For the past two decades U.S. naval power has not been directly challenged by another nation. The Navy’s ability to conduct large-scale operations and sustain forces overseas has been unparalleled. It is less certain whether the Navy will remain dominant throughout the present decade. It may face asymmetric challenges rather than a peer force in the classical Mahanian model of naval competition. Such challenges could well include shifts in foreign-policy objectives and result in shortfalls in the effectiveness of our naval power.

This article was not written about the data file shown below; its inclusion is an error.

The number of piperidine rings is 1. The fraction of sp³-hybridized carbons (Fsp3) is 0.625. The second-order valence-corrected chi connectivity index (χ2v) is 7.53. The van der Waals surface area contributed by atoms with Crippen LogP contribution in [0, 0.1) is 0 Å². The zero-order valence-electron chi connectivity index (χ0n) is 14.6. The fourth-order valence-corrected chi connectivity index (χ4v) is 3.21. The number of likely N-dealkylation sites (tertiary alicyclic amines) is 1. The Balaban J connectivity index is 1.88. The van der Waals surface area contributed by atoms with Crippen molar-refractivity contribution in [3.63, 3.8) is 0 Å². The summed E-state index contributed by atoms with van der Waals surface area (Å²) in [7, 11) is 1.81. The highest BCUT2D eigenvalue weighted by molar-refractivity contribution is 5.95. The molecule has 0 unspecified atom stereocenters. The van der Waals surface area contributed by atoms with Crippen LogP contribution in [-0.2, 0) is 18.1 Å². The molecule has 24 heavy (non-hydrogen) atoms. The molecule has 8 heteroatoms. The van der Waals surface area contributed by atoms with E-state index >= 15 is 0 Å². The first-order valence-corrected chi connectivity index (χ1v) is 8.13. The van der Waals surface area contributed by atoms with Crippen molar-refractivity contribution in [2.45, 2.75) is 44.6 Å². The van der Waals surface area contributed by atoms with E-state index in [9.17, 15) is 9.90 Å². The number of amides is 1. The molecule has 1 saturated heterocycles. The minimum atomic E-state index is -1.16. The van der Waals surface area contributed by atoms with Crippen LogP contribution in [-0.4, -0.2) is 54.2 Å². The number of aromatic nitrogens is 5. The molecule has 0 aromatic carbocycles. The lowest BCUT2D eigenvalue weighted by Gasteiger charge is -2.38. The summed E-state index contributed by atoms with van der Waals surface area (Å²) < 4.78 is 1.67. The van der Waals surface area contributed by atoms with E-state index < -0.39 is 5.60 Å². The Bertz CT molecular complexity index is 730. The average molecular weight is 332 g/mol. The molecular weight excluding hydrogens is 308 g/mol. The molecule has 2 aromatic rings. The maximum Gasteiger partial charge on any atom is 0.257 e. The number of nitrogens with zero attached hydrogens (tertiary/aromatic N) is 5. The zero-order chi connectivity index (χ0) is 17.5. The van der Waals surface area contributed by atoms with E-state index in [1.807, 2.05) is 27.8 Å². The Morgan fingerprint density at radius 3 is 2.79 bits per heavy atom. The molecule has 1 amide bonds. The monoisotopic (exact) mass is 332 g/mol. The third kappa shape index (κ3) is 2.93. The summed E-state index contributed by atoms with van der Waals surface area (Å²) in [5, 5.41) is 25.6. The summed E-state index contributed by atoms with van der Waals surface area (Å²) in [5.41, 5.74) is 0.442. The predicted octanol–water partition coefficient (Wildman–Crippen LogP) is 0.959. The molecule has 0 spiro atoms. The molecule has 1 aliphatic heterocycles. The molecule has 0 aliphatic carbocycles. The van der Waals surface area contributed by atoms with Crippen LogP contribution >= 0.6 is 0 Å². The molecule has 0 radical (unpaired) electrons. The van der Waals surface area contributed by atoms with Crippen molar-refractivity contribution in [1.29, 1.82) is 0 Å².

During the 20th century America’s interests became global. Will the high cost of sustaining such interests overshadow the necessity of meeting financial and social obligations in the United States? How will this affect America’s foreign policy?
In his speech to the Detroit Economic Club on 27 August 2010, Chairman of the Joint Chiefs of Staff Admiral Mike Mullen addressed the same point, going so far as to call U.S. debt the greatest threat to national security.1